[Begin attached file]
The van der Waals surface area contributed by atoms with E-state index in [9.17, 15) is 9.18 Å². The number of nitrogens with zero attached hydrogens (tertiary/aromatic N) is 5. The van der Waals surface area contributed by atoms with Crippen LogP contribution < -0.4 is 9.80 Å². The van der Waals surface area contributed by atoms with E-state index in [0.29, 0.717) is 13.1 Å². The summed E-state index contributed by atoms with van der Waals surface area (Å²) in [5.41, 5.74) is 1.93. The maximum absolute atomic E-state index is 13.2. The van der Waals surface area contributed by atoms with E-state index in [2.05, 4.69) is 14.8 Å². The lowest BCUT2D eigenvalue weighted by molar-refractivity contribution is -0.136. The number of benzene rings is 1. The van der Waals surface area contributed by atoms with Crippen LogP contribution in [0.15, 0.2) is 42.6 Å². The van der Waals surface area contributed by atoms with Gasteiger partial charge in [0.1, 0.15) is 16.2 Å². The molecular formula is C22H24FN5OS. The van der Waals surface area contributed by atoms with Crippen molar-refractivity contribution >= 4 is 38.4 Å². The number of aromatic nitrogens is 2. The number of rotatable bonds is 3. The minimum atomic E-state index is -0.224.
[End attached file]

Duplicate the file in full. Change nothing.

The van der Waals surface area contributed by atoms with E-state index in [9.17, 15) is 9.18 Å². The number of nitrogens with zero attached hydrogens (tertiary/aromatic N) is 5. The van der Waals surface area contributed by atoms with Crippen LogP contribution < -0.4 is 9.80 Å². The van der Waals surface area contributed by atoms with E-state index in [0.29, 0.717) is 13.1 Å². The summed E-state index contributed by atoms with van der Waals surface area (Å²) in [5.41, 5.74) is 1.93. The maximum absolute atomic E-state index is 13.2. The van der Waals surface area contributed by atoms with E-state index in [2.05, 4.69) is 14.8 Å². The lowest BCUT2D eigenvalue weighted by molar-refractivity contribution is -0.136. The number of benzene rings is 1. The van der Waals surface area contributed by atoms with Crippen LogP contribution in [0.15, 0.2) is 42.6 Å². The van der Waals surface area contributed by atoms with Gasteiger partial charge in [0.1, 0.15) is 16.2 Å². The molecular formula is C22H24FN5OS. The van der Waals surface area contributed by atoms with Crippen molar-refractivity contribution >= 4 is 38.4 Å². The number of aromatic nitrogens is 2. The number of rotatable bonds is 3. The minimum atomic E-state index is -0.224.